Kalakshetra’s ‘Santhanagopalam’ was a not-to-miss opportunity as the best from the institution were on stage together. For four hours time stood still as the engrossing story of the pathetic Brahmin (Prof. Janardhanan) who had lost nine children at birth and the compassionate but egoistic Arjuna (Sadanam Balakrishnan) who offered to help him, was played out with artistic restraint and finesse.
Arjuna visits Krishna (Hari Padman) in Dwaraka. Their meeting portrayed in the padams ‘Sriman sakhe vijaya’ (Saveri) and ‘Nadha bhaval charana’ (Devagandhari) was full of affection and compassion that came through in the sublime music, especially the Devagandhari piece, and the involved role-play.
While Balakrishnan’s technique and subtlety is inspiring, Hari Padman must also be recognised as Kalakshetra’s next-gen find for Kathakali. He is maturing as a Kathakali artist, and to share stage space with Guru Balakrishnan is an achievement for both guru and sishya.
The brahmin appears with the body of his dead newborn (‘Aha karomi kim iha’, Dukha Gandharam) and in his grief insults Krishna blaming the Raja dosha for his problems and mocking him for being too busy with his sixteen thousand wives. Krishna is unmoved, but Arjuna reacts to the brahmin’s grief and promises to save his next baby.
The conversation between the two masters was the highpoint of the show. The brahmin’s immediate response is sarcastic and cynical, but once convinced that Arjuna meant to honour his promise, his demeanour changes. He praises Arjuna’s heroic deeds and tries to extract promises from him. This sequence used only percussion, and is the improvisational part of the play. The banter between the characters regarding the vows to be made at Yudishtira’s feet, Krishna’s feet and finally on the brahmin’s sacred thread (though there is a controversy regarding its religious permissibility, it exists in the Kathakali sampradaya), carried a sense of spontaneity and humour, proof of the artistic abilities of the performers.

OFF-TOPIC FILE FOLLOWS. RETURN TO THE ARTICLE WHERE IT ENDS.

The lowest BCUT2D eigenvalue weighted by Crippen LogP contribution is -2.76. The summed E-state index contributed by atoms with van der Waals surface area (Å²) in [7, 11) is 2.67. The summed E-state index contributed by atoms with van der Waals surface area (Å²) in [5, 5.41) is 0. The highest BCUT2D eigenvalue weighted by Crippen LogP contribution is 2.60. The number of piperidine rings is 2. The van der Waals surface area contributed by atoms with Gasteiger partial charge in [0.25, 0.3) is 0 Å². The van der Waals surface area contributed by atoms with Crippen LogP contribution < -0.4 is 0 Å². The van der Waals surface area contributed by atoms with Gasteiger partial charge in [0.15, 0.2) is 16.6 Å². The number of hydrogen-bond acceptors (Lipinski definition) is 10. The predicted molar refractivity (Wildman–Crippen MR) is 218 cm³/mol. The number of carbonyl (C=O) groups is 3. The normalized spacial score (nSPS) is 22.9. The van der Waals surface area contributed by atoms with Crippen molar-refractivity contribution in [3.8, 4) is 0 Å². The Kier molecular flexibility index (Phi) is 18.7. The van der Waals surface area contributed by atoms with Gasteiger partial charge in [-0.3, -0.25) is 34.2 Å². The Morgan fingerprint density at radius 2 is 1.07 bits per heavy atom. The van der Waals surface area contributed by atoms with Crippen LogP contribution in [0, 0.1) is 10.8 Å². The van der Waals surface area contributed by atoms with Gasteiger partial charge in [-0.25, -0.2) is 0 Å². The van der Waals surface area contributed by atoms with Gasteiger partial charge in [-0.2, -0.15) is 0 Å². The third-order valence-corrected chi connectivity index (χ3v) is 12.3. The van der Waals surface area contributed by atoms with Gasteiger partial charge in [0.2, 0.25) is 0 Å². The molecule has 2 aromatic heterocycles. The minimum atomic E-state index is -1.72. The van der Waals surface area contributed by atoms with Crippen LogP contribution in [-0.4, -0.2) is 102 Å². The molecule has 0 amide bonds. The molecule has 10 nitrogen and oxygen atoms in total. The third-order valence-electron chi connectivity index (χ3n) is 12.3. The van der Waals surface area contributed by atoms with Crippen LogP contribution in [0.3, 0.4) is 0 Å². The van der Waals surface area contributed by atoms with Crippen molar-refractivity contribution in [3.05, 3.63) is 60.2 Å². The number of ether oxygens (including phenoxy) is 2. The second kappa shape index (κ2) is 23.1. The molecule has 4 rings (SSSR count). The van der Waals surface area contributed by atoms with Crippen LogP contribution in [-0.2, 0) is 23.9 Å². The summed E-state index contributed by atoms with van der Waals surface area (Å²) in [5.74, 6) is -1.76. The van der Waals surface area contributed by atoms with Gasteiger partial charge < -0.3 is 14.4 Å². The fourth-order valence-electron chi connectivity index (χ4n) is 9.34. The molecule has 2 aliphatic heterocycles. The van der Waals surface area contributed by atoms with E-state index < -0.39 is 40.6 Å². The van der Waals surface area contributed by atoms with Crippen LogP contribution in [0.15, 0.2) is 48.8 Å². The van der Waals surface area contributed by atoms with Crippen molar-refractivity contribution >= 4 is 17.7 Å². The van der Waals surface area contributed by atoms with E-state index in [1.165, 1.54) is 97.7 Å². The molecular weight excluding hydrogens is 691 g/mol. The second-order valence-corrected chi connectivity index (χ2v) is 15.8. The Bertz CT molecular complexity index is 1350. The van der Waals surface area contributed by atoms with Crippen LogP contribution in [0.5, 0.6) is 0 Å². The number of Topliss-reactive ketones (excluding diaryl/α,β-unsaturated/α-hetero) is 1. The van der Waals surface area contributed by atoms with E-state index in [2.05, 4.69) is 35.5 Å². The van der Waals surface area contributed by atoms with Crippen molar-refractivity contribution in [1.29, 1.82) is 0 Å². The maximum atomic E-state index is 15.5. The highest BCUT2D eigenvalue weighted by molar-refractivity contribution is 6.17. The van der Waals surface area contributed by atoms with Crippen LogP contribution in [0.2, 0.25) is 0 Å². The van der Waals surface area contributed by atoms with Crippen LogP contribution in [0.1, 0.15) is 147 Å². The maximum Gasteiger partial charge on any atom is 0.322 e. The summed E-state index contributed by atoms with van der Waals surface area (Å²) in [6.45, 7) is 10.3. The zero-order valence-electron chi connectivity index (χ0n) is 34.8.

The dancer-actors’ subtleties go often unnoticed, as the exaggerated costume and make up in Kathakali is misleading. The expressions in the stylised Natyadharmi tradition can only be suggestive, and Kathakali has the added requirement of the use of cheek and eye muscles to emote. So the bhava portrayed is never loud, and ever restrained.
Arjuna’s pride as he boasts of his abilities to the Brahmin was seen in small, understated gestures; Prof. Balagopal carried the same subtlety as the long-suffering brahmin’s wife, who speaks of accepting fate, however cruel, in ‘Vidhi maatham’ (Anandabhairavi). She is calm even when she has good news to relate, as when she becomes pregnant again, and bears the discomfort stoically.
Despite Arjuna’s best efforts, the newborn disappears. The Brahmin is enraged and hurls insults at him (‘Mooda athi prowdamam,’ Bilahari) and Arjuna’s ego takes a beating. He decides to jump into the fire, when Krishna stops him with an endearing, ‘Ma kuru sahasam’ (Mohanam). There is a happy ending when the ten boys are revealed in Vaikunta with Vishnu, Lakshmi and Bhuma Devi (‘Lakshmi jane jaya’, Khambodi). This was a beautiful scene that somehow caught the celestial effect with simple props and excellent music.
The same band of experienced musicians, with Kalamandalam Subramanian and Sadanam Sivadasan (vocal), Sadanam Devadas (maddalam) and Sadanam Ramakrishnan (chenda), gave a faultless performance. Earlier budding Kathakali dancers from Kalakshetra presented their discipline and training in the ragamalika Purappadu, ‘Rama Ravi kula Soma’ with perfectly coordinated movements and formations.